They offer a level of intimacy to traditional speech and writing. They do it by infusing nuance and personality, allowing us to interact in a more unrestrained and unique manner. Isn’t it exciting that we could be communicating with our friends through our animated versions?

The idea of an emoji-meme world besides our own real selves sounds nice and aesthetically pleasing, no?

~We live in a world where people are willing to try new things without reservations. Almost 10 billion emojis are exchanged online every day. They are widely popular because they are incredibly amusing.

~We live in the selfie era, yet taking a good selfie can require a lot of time and work. Cartoon avatars, on the other hand, are a different story. It’s only a matter of a few clicks to get the right appearance.

Our curly hair, thick eyebrows, and huge noses, which we may despise in real life, can become badges of glory. After all, frizzy hair in cartoon form is adorable, not irritating.

“You have to represent yourself in a selfie in a certain way. Because you have a look, you have pals, and you’re having a moment. “Getting the selfie right is mission critical,” says Beth Coleman, author of Hello, Avatar, a book about online identity. “With Memoji, we can be completely carefree. It’s as if we have a tiny companion, a mini-me, or a twin, and there’s no pressure.”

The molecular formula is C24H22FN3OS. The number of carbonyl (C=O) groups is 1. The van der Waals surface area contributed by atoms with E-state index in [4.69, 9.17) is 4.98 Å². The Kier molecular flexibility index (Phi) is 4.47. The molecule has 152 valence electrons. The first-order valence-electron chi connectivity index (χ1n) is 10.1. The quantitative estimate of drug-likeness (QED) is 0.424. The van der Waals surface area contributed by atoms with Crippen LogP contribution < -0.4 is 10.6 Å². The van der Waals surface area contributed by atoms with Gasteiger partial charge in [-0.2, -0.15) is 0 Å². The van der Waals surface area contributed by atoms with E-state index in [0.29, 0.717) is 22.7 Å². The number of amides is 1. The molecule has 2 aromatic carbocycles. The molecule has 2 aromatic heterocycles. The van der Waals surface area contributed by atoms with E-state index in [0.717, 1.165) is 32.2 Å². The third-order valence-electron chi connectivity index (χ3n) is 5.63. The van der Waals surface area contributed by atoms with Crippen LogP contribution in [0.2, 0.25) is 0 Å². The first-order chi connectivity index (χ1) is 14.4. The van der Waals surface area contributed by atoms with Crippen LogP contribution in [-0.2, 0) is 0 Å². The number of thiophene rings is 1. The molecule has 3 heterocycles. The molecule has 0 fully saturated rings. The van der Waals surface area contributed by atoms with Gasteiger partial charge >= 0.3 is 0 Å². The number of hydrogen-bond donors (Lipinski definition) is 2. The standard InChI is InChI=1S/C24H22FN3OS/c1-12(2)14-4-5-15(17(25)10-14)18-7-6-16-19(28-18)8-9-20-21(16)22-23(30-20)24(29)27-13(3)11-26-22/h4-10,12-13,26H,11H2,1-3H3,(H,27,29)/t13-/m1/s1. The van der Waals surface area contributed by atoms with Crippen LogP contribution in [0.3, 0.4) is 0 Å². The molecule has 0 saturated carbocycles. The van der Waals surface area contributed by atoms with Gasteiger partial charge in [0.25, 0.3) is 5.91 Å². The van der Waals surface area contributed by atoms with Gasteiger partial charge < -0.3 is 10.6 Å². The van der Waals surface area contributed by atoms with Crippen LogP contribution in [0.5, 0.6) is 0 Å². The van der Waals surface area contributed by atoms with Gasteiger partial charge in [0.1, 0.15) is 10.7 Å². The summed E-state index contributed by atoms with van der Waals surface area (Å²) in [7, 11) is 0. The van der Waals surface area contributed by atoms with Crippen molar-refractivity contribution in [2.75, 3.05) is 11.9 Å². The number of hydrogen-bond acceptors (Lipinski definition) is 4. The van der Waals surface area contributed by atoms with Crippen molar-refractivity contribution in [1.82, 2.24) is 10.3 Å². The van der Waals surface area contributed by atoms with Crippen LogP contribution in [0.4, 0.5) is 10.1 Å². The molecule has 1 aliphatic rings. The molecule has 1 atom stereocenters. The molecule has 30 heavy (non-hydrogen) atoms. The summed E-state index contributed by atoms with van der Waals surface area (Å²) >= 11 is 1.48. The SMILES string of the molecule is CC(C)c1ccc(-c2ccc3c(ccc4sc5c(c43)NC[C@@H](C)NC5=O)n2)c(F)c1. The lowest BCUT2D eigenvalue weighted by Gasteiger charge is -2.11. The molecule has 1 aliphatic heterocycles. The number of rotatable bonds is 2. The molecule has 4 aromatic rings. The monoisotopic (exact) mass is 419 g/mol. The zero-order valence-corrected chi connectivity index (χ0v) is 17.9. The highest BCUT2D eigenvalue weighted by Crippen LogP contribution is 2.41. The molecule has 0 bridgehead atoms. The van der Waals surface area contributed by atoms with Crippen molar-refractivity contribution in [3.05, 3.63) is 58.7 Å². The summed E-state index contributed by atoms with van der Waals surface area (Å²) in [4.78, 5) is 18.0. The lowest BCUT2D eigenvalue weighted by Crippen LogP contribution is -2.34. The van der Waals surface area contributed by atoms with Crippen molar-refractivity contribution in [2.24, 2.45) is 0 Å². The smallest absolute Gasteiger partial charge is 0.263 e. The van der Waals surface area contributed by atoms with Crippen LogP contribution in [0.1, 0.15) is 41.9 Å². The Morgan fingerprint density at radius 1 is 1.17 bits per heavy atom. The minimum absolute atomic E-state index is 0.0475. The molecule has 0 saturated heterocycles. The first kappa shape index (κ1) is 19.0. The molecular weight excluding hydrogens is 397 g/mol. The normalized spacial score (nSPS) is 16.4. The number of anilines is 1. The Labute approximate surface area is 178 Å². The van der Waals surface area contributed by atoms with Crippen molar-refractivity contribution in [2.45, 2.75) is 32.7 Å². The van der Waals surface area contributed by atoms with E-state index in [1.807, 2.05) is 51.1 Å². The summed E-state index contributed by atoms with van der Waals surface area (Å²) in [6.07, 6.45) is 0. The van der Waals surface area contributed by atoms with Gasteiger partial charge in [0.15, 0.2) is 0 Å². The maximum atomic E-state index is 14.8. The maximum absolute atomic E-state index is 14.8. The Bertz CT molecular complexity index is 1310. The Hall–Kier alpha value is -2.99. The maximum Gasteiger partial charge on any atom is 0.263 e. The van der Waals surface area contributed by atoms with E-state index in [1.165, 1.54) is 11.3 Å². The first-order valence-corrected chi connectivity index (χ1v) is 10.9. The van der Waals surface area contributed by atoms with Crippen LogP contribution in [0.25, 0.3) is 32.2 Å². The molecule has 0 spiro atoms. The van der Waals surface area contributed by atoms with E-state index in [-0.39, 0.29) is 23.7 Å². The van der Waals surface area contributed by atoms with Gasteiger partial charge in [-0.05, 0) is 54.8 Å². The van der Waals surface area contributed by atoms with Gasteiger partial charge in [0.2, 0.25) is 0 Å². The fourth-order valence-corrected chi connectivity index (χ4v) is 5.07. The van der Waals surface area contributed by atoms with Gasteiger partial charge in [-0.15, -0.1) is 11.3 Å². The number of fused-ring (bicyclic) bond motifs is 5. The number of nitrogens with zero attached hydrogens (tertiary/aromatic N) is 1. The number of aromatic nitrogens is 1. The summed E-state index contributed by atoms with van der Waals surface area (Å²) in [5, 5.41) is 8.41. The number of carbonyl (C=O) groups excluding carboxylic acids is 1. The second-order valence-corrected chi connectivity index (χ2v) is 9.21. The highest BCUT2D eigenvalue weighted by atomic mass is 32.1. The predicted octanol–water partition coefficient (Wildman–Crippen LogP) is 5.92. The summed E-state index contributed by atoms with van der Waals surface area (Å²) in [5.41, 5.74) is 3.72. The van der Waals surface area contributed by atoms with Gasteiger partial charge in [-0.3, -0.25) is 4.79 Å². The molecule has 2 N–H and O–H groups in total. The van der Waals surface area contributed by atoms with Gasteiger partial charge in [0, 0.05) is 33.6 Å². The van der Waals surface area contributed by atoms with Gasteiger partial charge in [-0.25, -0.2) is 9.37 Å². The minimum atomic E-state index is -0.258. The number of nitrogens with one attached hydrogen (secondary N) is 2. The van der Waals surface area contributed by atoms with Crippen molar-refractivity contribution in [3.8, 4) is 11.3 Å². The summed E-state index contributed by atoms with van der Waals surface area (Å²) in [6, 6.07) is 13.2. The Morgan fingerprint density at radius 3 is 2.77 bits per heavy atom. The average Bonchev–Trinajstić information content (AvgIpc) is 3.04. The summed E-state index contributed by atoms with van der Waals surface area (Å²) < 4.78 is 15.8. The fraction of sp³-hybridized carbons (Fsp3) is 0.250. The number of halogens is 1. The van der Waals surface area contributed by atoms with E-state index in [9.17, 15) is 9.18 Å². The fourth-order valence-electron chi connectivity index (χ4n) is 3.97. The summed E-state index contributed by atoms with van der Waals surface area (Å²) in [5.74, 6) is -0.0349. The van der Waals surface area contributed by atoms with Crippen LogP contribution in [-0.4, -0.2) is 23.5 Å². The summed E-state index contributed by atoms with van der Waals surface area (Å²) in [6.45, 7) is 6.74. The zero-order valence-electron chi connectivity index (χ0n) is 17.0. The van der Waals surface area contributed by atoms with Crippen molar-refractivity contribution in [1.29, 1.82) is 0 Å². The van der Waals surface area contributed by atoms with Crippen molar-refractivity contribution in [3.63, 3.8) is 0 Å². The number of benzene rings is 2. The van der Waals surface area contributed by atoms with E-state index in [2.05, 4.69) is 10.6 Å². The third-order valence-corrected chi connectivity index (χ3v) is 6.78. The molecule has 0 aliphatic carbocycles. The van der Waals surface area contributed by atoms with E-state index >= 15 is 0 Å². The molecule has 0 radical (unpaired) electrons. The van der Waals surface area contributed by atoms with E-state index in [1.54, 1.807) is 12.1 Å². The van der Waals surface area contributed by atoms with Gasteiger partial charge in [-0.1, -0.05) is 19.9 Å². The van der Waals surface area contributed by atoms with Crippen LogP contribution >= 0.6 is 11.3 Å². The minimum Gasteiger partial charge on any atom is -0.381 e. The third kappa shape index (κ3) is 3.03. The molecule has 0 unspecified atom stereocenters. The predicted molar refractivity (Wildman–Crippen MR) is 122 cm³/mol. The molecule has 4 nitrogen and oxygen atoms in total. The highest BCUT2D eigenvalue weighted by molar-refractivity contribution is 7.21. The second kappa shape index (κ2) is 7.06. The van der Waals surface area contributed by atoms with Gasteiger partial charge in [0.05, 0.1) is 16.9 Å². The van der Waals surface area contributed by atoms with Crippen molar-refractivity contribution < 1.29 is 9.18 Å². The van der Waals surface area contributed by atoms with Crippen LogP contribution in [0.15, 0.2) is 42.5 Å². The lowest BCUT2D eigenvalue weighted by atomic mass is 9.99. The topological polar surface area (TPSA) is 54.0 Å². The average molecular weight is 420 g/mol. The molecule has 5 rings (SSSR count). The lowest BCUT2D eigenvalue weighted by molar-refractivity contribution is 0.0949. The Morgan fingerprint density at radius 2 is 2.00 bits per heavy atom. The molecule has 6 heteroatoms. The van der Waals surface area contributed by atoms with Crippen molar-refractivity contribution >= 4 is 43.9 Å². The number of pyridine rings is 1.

Future scope

Avatars in cartoon form have gone a long way. They can use augmented reality to play copycat and be integrated into real-world surroundings on our screens.

Emojis have just replaced photos till now. But, in the not-too-distant future, our cartoon twins may appear in hologram form. They could be in our friends’ living rooms on our behalf, small ambassadors dispatched in our place!

And that just might happen sooner than expected, considering the forward momentum today.

Wit plays a big role in online and text communication. We always want the right response, but we’re not always creative and facially expressive enough to do it ourselves. We require assistance. And so we happily, go to the one thing that’s skilled and cool enough: Emoji!